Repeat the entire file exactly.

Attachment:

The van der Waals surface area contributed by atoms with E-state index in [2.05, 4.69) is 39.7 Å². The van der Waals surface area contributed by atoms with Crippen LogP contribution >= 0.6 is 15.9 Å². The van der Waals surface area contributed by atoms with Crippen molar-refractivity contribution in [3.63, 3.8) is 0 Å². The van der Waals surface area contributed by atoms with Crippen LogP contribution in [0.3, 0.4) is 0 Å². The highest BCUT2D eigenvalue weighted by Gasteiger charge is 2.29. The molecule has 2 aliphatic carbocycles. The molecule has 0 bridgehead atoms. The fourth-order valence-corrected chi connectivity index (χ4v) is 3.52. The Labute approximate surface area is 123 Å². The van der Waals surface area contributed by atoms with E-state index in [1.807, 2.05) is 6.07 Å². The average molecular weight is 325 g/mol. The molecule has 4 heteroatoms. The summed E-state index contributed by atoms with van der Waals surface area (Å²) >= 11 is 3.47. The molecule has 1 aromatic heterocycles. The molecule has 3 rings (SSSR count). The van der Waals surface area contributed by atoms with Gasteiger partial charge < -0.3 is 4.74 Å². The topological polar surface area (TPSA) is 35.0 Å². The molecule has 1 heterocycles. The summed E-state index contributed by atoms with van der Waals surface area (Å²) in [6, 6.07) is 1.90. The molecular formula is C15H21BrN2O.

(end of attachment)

The van der Waals surface area contributed by atoms with E-state index in [2.05, 4.69) is 39.7 Å². The van der Waals surface area contributed by atoms with Crippen LogP contribution >= 0.6 is 15.9 Å². The van der Waals surface area contributed by atoms with Crippen molar-refractivity contribution in [3.63, 3.8) is 0 Å². The van der Waals surface area contributed by atoms with Crippen LogP contribution in [0.3, 0.4) is 0 Å². The highest BCUT2D eigenvalue weighted by Gasteiger charge is 2.29. The molecule has 2 aliphatic carbocycles. The molecule has 0 bridgehead atoms. The fourth-order valence-corrected chi connectivity index (χ4v) is 3.52. The Labute approximate surface area is 123 Å². The van der Waals surface area contributed by atoms with E-state index in [1.807, 2.05) is 6.07 Å². The average molecular weight is 325 g/mol. The molecule has 4 heteroatoms. The summed E-state index contributed by atoms with van der Waals surface area (Å²) >= 11 is 3.47. The molecule has 1 aromatic heterocycles. The molecule has 3 rings (SSSR count). The van der Waals surface area contributed by atoms with Gasteiger partial charge < -0.3 is 4.74 Å². The topological polar surface area (TPSA) is 35.0 Å². The molecule has 1 heterocycles. The summed E-state index contributed by atoms with van der Waals surface area (Å²) in [6, 6.07) is 1.90. The molecular formula is C15H21BrN2O.